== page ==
- Some of the most frequent and necessary word forms are not only irregular but also highly counterintuitive, which means you have to learn them early along with the more straightforward parts of the grammar. For example, the verb ‘to have’ seems like it should be very basic, but you need to know that it takes a dative case subject that agrees with what look like object prefixes, a nominative case object that agree with subject suffixes, and you also need to know whether the possessee is animate or inanimate, because there are two entirely different verbs for ‘have’ that depend on that fact. Also, these two verbs use different irregular stems in every tense, so they require a lot of memorization.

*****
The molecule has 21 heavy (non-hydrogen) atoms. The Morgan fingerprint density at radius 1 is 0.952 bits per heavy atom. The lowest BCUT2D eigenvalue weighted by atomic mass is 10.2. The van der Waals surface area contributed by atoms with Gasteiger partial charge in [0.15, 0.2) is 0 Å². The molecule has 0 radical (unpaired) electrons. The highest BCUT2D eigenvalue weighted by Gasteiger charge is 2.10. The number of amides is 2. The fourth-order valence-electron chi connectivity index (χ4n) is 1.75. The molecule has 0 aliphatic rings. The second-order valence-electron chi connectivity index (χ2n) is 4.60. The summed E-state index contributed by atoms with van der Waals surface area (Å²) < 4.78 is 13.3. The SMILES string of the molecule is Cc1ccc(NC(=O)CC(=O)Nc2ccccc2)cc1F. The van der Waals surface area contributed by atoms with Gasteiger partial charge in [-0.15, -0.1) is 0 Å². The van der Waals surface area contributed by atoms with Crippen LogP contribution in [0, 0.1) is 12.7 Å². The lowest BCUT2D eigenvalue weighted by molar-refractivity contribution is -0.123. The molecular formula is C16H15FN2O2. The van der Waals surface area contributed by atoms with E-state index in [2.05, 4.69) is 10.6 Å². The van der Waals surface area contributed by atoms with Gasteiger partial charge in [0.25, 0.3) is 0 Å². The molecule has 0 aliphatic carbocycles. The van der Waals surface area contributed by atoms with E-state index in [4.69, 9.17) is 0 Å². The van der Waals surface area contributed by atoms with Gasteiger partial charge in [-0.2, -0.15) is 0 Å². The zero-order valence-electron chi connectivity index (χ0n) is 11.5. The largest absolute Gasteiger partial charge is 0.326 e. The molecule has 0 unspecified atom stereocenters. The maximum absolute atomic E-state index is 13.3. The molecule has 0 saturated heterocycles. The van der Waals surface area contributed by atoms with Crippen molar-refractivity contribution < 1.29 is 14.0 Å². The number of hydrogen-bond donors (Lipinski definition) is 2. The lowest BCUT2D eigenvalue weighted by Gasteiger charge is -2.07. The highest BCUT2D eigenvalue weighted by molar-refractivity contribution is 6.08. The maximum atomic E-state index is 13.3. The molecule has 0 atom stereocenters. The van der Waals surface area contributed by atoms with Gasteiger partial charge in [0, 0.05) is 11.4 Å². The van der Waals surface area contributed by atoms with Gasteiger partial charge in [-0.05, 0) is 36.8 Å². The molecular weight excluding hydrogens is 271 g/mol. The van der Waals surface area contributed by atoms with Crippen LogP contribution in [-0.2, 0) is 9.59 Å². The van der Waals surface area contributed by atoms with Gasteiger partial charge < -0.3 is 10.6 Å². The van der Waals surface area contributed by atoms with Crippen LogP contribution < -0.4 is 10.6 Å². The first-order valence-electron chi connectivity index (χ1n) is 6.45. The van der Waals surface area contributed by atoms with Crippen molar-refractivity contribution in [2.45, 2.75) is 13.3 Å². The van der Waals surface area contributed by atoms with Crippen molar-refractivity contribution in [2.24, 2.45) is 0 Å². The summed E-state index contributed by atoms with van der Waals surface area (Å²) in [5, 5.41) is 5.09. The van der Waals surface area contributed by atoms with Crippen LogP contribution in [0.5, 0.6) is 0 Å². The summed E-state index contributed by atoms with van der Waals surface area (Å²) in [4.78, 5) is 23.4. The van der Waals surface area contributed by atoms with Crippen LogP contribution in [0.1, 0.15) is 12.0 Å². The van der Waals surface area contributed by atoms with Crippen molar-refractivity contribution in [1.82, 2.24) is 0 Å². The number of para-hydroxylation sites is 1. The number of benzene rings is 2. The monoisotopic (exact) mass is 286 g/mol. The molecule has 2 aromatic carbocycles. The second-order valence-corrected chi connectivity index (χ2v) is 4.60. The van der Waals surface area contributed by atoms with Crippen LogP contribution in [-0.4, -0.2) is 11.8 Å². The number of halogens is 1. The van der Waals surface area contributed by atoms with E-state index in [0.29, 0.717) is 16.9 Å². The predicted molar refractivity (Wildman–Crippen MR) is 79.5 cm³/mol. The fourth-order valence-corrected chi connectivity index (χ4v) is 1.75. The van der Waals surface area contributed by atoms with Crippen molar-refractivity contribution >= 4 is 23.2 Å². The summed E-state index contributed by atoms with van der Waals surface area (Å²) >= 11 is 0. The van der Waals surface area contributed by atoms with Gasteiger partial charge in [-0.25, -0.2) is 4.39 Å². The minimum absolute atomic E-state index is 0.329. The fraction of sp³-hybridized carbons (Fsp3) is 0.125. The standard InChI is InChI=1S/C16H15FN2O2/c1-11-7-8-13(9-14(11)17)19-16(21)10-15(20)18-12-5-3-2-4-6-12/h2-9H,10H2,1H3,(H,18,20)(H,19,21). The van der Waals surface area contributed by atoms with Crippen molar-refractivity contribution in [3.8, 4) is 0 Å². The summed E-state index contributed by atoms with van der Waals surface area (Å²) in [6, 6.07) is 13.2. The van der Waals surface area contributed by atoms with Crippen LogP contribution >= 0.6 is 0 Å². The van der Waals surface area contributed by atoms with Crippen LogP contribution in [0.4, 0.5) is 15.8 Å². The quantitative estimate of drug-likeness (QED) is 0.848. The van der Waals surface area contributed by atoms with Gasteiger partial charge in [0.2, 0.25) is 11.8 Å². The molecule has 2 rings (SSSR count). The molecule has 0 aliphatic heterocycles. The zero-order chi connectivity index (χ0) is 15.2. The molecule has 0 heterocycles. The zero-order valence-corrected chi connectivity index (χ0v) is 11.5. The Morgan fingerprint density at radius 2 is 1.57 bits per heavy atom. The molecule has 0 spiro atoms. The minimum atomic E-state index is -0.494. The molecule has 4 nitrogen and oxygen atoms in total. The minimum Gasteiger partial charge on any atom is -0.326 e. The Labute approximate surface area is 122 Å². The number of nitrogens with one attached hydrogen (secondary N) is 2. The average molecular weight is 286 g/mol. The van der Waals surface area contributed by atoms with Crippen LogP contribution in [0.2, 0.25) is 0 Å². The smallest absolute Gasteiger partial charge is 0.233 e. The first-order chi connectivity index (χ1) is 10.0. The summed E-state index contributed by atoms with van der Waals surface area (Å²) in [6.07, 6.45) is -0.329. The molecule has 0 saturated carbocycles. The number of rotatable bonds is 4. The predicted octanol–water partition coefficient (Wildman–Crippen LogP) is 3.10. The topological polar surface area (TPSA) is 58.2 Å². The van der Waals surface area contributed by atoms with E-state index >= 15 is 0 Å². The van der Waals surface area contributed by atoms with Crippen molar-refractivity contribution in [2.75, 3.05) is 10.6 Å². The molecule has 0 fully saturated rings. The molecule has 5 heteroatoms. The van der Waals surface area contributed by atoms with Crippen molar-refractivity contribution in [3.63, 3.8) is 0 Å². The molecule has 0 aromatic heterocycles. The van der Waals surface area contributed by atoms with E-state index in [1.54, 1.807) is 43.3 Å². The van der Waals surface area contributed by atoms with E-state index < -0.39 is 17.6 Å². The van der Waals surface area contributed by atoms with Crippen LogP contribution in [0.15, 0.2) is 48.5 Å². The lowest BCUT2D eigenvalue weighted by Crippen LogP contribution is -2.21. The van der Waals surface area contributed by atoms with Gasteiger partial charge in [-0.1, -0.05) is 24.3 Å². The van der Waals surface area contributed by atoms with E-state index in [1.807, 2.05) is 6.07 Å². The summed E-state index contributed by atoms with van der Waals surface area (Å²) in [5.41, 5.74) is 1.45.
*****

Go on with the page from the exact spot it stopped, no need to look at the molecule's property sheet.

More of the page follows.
მყავს I have (animate object). მე მყავს ერთი და. I have a brother.
მაქვს I have (inanimate object) მე მაქვს ერთი სახლი. I have a house.
and transport is an exception…
მანქანა მყავს… I have a car
Thomas Wier (Assistant Professor of Linguistics at the Free University of Tbilisi) remarked on the Georgian language: “The language itself has features that few languages around the world have. Compounding the problem is the fact that the context in which you learn the language (the resources available, and the attitude Georgians take towards foreigners speaking their language), means that foreigners have an uphill struggle even if the language itself were not unusual,”